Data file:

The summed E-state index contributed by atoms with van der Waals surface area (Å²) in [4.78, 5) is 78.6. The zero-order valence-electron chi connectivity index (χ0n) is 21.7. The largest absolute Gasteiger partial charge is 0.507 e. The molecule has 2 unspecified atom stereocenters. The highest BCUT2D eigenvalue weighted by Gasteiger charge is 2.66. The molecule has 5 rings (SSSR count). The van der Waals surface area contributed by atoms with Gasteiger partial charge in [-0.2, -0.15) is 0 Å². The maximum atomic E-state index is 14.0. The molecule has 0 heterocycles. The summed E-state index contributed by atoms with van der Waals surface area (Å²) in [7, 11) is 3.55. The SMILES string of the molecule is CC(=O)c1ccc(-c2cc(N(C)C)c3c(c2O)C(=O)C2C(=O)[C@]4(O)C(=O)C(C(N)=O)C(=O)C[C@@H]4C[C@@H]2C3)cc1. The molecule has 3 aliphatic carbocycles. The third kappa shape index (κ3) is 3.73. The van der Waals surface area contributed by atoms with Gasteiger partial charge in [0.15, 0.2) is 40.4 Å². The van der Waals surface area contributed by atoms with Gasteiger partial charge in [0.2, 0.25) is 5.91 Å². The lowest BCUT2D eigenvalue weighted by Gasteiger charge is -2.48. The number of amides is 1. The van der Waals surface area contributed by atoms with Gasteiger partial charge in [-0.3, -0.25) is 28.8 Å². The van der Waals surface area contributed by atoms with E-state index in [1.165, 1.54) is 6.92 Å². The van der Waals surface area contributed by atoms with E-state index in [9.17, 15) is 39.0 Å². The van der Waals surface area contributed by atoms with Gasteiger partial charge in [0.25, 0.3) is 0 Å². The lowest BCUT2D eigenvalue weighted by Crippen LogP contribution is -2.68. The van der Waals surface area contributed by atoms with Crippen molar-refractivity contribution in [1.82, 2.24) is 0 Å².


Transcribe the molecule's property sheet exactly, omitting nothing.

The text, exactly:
The summed E-state index contributed by atoms with van der Waals surface area (Å²) in [4.78, 5) is 78.6. The zero-order valence-electron chi connectivity index (χ0n) is 21.7. The largest absolute Gasteiger partial charge is 0.507 e. The molecule has 2 unspecified atom stereocenters. The highest BCUT2D eigenvalue weighted by Gasteiger charge is 2.66. The molecule has 5 rings (SSSR count). The van der Waals surface area contributed by atoms with Gasteiger partial charge in [-0.2, -0.15) is 0 Å². The maximum atomic E-state index is 14.0. The molecule has 0 heterocycles. The summed E-state index contributed by atoms with van der Waals surface area (Å²) in [7, 11) is 3.55. The SMILES string of the molecule is CC(=O)c1ccc(-c2cc(N(C)C)c3c(c2O)C(=O)C2C(=O)[C@]4(O)C(=O)C(C(N)=O)C(=O)C[C@@H]4C[C@@H]2C3)cc1. The molecule has 3 aliphatic carbocycles. The third kappa shape index (κ3) is 3.73. The van der Waals surface area contributed by atoms with Gasteiger partial charge in [0.15, 0.2) is 40.4 Å². The van der Waals surface area contributed by atoms with Gasteiger partial charge in [0.2, 0.25) is 5.91 Å². The lowest BCUT2D eigenvalue weighted by Gasteiger charge is -2.48. The number of amides is 1. The van der Waals surface area contributed by atoms with Gasteiger partial charge in [-0.3, -0.25) is 28.8 Å². The van der Waals surface area contributed by atoms with E-state index in [1.165, 1.54) is 6.92 Å². The van der Waals surface area contributed by atoms with E-state index in [9.17, 15) is 39.0 Å². The van der Waals surface area contributed by atoms with Gasteiger partial charge in [0.25, 0.3) is 0 Å². The lowest BCUT2D eigenvalue weighted by Crippen LogP contribution is -2.68. The van der Waals surface area contributed by atoms with Crippen molar-refractivity contribution in [1.82, 2.24) is 0 Å².